Classes have reached capacity, and extra space is in short supply. There may be a “tiny bit of wiggle room,” but not a lot, McGee said.
If the governor’s expansion proposal succeeds, the district would welcome more preschool slots and figure out a way to make it work, she said. “But the way the physical spaces are designed now, there’s not a ton of room for growth.”
How does the Colorado Preschool Program work?
The Colorado Preschool Program, voluntary for districts, was created in 1988 and provides state-funded preschool to kids “considered to be at-risk for later school failure,” according to CDE’s website.
Currently 175 of the state’s 178 school districts have preschool slots through the state initiative.
Lawmakers have expanded the number of available slots multiple times since the inception of the program, including at times through the state’s Early Childhood At-Risk Enhancement, or ECARE, program. Those slots are more flexible than those under the Colorado Preschool Program as there is no limit on how many slots can be combined to create full-day schooling opportunities.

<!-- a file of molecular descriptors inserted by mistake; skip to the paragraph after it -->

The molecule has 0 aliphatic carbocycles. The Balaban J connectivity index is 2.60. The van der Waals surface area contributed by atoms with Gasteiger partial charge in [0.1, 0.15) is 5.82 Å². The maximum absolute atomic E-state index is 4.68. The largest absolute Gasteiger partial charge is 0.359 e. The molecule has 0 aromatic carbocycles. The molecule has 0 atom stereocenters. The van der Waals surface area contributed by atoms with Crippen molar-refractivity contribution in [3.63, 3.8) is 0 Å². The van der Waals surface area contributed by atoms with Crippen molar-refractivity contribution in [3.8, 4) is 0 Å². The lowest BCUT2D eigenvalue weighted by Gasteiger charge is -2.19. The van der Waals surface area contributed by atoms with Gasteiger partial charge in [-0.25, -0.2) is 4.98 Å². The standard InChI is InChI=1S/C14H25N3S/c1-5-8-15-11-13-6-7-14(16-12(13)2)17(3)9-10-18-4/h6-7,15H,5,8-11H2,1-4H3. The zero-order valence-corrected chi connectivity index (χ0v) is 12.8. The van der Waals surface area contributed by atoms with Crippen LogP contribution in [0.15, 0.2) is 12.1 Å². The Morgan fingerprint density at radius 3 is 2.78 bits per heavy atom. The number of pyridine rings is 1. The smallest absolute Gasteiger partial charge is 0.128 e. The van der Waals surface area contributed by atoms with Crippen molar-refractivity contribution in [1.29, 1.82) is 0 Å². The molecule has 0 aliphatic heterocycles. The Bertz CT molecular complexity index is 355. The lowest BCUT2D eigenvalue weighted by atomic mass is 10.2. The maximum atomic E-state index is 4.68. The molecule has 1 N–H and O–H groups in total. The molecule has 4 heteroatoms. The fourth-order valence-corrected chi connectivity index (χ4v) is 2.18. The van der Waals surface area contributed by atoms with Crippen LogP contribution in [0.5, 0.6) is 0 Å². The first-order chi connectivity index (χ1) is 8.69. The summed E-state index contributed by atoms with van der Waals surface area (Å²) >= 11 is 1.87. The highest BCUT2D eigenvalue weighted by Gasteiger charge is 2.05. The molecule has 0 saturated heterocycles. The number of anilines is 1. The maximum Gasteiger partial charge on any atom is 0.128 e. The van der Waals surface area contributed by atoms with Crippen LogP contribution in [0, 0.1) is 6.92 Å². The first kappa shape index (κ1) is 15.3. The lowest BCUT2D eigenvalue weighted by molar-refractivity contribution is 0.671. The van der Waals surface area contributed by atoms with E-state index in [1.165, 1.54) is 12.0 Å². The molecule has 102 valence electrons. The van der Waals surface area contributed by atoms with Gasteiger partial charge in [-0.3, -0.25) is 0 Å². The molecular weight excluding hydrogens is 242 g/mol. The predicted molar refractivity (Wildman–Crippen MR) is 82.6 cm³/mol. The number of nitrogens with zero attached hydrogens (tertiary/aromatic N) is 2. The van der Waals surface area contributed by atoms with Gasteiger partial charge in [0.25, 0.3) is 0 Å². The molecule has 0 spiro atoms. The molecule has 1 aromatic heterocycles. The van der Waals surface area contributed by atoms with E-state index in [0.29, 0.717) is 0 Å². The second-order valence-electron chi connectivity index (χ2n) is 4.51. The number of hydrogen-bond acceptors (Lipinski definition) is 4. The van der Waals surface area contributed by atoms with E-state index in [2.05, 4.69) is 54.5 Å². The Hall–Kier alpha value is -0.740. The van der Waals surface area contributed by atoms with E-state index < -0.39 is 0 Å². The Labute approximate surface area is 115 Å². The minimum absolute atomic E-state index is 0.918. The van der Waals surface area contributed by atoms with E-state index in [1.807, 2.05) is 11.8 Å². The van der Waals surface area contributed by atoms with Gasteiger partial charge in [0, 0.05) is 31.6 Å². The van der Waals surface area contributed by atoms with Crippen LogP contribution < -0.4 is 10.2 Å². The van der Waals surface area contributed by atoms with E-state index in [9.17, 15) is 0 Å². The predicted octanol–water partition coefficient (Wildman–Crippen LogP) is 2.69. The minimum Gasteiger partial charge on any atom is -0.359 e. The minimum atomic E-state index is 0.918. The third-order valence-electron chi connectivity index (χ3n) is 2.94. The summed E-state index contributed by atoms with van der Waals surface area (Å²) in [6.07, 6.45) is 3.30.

Funding for full-day kindergarten freed up at least 5,200 ECARE slots that were being used for kindergarten, according to Jaeger.
The CDE handles allocating additional slots across districts through a competitive application process. The department also considers a range of factors when dispersing new slots, including the districts’ dropout and graduation rates, achievement scores for standardized tests, and the number of students eligible for free and reduced lunch, a measure of poverty. CDE then uses similar criteria to determine districts’ relative at-risk populations and ranks districts from there, according to Heidi McCaslin, state preschool director with CDE.